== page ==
Are "smart" meters safe? Or do these wireless devices, which use radio waves to report consumers' electric consumption to utilities, pose a threat to health?
Such questions have been debated widely in California and other states. Yet, to date, no state's public utility commission has held public hearings on the question or conducted its own safety investigation. Now Maine's is poised to do so.
So widespread are fears about the devices' safety, according to the anti-meter Naperville Smart Meter Awareness group in Illinois, that three states have instituted moratoriums on them. In others, anti-meter, class-action lawsuits are pending. In California, says the group's website, 47 municipal jurisdictions have either demanded a halt to installations or have criminalized them.
The Maine Public Utilities Commission voted Tuesday to investigate the safety of Central Maine Power's "smart" meters, 615,000 of which have been installed in homes throughout the state at a cost of $192 million, according to Smart Grid Today, an online journal that tracks the power industry.
The public utility commission vote followed a Maine Supreme Judicial Court ruling two weeks ago that instructed the commission to resolve safety concerns about the meters, according to The Portland Press Herald. Under Maine law, says Bruce McGlauflin, an attorney representing worried Maine utility customers, the commission must ensure that utilities provide safe service.
Exactly how the commission will do that remains to be seen. "It's been left to their discretion," McGlauflin said.
"Smart" meters produce radio-frequency emissions similar to those produced by cellphones, he added.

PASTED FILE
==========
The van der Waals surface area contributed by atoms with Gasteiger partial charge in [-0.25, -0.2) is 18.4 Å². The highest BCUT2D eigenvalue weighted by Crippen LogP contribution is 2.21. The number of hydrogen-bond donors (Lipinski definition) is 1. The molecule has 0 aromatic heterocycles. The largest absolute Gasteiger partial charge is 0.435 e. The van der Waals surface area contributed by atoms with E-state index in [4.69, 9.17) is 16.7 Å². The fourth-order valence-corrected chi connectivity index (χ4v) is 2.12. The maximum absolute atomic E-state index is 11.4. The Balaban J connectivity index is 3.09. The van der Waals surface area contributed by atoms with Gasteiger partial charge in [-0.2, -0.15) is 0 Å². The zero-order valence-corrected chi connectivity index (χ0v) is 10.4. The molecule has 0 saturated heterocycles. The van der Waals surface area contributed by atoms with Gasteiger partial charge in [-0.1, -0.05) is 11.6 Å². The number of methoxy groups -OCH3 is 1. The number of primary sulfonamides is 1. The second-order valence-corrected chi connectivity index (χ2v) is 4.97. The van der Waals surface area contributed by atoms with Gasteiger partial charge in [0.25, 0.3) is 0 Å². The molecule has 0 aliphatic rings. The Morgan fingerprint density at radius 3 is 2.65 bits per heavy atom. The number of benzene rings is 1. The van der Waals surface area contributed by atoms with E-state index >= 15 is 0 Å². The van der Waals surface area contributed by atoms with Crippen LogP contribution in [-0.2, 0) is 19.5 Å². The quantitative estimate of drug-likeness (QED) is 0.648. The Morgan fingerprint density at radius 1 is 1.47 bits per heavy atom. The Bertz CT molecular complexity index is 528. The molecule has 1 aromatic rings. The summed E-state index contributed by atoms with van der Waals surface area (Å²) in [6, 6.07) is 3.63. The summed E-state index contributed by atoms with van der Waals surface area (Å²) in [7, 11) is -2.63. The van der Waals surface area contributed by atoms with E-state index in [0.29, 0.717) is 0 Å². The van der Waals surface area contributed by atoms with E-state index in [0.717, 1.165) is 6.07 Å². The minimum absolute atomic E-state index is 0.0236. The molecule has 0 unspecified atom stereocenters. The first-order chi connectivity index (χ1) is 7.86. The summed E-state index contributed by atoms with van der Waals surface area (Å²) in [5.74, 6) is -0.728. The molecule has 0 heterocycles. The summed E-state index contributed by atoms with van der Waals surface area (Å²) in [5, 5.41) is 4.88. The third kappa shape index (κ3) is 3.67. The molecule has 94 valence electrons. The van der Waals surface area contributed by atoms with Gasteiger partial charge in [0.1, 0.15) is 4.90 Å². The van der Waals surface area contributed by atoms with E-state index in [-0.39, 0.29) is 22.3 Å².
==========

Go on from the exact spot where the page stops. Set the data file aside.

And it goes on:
Some people, including some of his clients, believe they have a heightened sensitivity to the emissions and blame them for migraines, sleeplessness and other physical or mental illnesses.
Dan Richman, a Smart Grid Today reporter, says utility commissions in California and other states have addressed the safety question by conducting reviews of scientific literature. The result of such reviews, he says, has been uniform: "The literature concludes the meters are safe."
In 2010, the California public utility commission, in rejecting what it called an unreasonable request to investigate alleged health impacts further, noted the meters' emissions were one six-thousandth of those permitted by federal health standards. The World Health Organization stands virtually alone in calling them a potential carcinogen.
No commission has held hearings; nor has any attempted its own original research. For Maine to take either step, Richman says, would be a first.
He doubts that Maine will attempt research because that would be costly. "The most sophisticated research project into RF emissions ever conducted in the U.S. is still going on," he wrote Wednesday on Smart Grid Today. "The $24 million, multiyear study by the National Institutes of Health is still about two years away from completion."
The director of the study told Richman it might be extended to include "smart" meters, he said.
A hearing is Maine's more likely option, Richman says.
If "smart" meters are safe, why are so many people afraid? "A certain segment of the population is highly phobic," he said.
"But I don't want to be the one to say there's nothing behind this, because we don't know to an absolute certainty. It's very hard to prove a negative."